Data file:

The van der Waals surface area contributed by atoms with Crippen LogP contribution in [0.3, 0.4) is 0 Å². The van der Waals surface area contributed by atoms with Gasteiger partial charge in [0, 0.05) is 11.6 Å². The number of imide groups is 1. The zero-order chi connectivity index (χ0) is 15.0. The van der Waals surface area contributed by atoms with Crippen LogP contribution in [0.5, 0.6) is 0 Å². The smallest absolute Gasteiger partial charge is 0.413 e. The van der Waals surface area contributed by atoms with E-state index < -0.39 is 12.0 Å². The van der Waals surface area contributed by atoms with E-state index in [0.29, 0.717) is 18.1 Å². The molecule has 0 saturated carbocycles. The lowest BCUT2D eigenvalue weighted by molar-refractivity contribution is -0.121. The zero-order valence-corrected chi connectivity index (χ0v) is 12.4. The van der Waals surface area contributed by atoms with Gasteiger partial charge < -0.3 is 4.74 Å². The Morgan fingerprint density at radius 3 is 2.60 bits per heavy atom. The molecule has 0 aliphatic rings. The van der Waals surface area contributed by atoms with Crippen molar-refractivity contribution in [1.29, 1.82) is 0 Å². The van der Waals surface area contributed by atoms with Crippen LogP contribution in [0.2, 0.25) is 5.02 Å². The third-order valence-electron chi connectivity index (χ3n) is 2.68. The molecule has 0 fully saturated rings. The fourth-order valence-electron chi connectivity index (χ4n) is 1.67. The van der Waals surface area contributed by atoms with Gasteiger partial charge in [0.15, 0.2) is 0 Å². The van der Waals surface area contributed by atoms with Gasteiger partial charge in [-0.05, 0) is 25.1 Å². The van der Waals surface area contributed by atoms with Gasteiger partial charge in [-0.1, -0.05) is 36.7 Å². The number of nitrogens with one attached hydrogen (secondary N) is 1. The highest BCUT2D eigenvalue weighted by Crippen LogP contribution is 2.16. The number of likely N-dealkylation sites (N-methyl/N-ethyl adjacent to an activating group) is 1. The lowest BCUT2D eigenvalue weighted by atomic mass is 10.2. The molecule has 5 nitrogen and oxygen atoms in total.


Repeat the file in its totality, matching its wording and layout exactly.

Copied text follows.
The van der Waals surface area contributed by atoms with Crippen LogP contribution in [0.3, 0.4) is 0 Å². The van der Waals surface area contributed by atoms with Gasteiger partial charge in [0, 0.05) is 11.6 Å². The number of imide groups is 1. The zero-order chi connectivity index (χ0) is 15.0. The van der Waals surface area contributed by atoms with Crippen LogP contribution in [0.5, 0.6) is 0 Å². The smallest absolute Gasteiger partial charge is 0.413 e. The van der Waals surface area contributed by atoms with E-state index < -0.39 is 12.0 Å². The van der Waals surface area contributed by atoms with E-state index in [0.29, 0.717) is 18.1 Å². The molecule has 0 saturated carbocycles. The lowest BCUT2D eigenvalue weighted by molar-refractivity contribution is -0.121. The zero-order valence-corrected chi connectivity index (χ0v) is 12.4. The van der Waals surface area contributed by atoms with Gasteiger partial charge < -0.3 is 4.74 Å². The Morgan fingerprint density at radius 3 is 2.60 bits per heavy atom. The molecule has 0 aliphatic rings. The van der Waals surface area contributed by atoms with Crippen molar-refractivity contribution in [1.29, 1.82) is 0 Å². The van der Waals surface area contributed by atoms with Crippen LogP contribution in [0.2, 0.25) is 5.02 Å². The third-order valence-electron chi connectivity index (χ3n) is 2.68. The molecule has 0 fully saturated rings. The fourth-order valence-electron chi connectivity index (χ4n) is 1.67. The van der Waals surface area contributed by atoms with Gasteiger partial charge in [0.15, 0.2) is 0 Å². The van der Waals surface area contributed by atoms with Gasteiger partial charge in [-0.05, 0) is 25.1 Å². The van der Waals surface area contributed by atoms with Gasteiger partial charge in [-0.1, -0.05) is 36.7 Å². The number of nitrogens with one attached hydrogen (secondary N) is 1. The highest BCUT2D eigenvalue weighted by Crippen LogP contribution is 2.16. The number of likely N-dealkylation sites (N-methyl/N-ethyl adjacent to an activating group) is 1. The lowest BCUT2D eigenvalue weighted by atomic mass is 10.2. The molecule has 5 nitrogen and oxygen atoms in total.